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Slip of the Tongue

December 20, 2013 | by


The Dictionary of American Regional English is an epic compendium that’s been in the works since 1965. Now, it’s done and all 60,000 words are available on a great interactive site. Just to give you a taste of the myriad riches contained therein, the following are all regional variations on informing a woman her slip is showing:

  • “It’s snowing down south”
  • “Your father likes you better than your mother”
  • “Whitey’s out of jail”




  1. Eamon Mag Uidhir | December 21, 2013 at 9:21 pm

    Here’s an Irish variation from the 1950s and 1960s, actually a two-step version.
    FIRST WOMAN (to woman with slip showing): Do you know Charlie’s dead?
    SECOND WOMAN (not understanding the coded message): What?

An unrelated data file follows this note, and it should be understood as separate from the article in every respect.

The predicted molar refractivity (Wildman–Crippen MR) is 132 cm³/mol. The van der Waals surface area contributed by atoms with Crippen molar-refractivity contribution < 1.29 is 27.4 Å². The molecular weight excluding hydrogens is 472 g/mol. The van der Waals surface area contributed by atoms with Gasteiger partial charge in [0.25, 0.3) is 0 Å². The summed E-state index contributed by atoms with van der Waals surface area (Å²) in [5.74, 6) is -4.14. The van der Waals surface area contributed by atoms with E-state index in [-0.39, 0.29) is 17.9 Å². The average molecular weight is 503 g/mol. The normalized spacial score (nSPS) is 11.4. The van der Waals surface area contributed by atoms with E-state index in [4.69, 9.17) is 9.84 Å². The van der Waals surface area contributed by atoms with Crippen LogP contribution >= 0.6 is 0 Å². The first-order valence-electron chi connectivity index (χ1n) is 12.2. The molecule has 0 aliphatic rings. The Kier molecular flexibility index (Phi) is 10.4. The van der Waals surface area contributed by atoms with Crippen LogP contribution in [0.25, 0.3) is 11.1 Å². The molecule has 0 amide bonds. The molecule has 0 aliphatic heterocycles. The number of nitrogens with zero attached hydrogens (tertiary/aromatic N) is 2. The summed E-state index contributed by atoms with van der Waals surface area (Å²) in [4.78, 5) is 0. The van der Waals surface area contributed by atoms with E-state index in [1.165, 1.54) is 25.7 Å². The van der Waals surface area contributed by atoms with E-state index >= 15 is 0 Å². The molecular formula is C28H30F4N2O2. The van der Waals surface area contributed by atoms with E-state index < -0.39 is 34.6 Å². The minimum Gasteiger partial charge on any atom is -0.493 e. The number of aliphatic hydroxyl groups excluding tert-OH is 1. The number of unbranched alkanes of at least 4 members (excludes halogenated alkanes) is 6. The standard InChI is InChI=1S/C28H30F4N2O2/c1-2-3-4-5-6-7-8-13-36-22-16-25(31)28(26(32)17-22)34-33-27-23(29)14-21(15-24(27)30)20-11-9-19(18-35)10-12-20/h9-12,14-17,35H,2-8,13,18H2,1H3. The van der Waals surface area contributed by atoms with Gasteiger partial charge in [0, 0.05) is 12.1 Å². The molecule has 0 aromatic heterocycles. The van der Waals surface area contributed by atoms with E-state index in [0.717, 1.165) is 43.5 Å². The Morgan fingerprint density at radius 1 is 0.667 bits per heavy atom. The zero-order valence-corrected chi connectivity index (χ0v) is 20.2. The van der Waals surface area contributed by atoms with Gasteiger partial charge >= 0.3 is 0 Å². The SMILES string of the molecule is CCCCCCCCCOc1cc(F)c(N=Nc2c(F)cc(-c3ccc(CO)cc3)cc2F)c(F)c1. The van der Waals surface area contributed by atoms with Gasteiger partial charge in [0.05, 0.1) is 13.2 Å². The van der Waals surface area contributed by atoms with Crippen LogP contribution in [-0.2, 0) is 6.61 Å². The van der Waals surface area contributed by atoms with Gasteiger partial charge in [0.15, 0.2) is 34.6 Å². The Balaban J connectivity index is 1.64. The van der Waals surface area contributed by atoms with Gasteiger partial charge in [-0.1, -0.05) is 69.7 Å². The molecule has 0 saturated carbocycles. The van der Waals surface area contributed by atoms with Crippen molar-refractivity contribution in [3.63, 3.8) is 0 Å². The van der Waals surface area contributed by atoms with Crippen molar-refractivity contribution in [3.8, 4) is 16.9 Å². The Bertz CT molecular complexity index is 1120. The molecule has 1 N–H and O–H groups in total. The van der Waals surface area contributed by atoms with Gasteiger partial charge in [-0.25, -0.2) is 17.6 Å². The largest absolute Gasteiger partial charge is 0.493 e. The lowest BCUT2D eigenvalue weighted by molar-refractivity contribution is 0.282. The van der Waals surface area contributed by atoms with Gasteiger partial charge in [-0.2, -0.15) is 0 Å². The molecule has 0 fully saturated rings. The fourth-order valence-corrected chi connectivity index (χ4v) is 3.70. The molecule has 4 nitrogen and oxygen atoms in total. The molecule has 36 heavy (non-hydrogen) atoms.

FIRST WOMAN (nodding down to the offending slippage): I see you’re flying your flag at half-mast.

  2. Michael Conner | December 26, 2013 at 10:00 am

    My grandfather (who was born in the 19th century) would say, “PhD: petticoat hanging down.”

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  1. […] has piqued your interest on the idiosyncrasies of American speech patterns, you’re in luck. For the past 48 years, the Dictionary of American Regional English has been building a catalog Americans’ language […]

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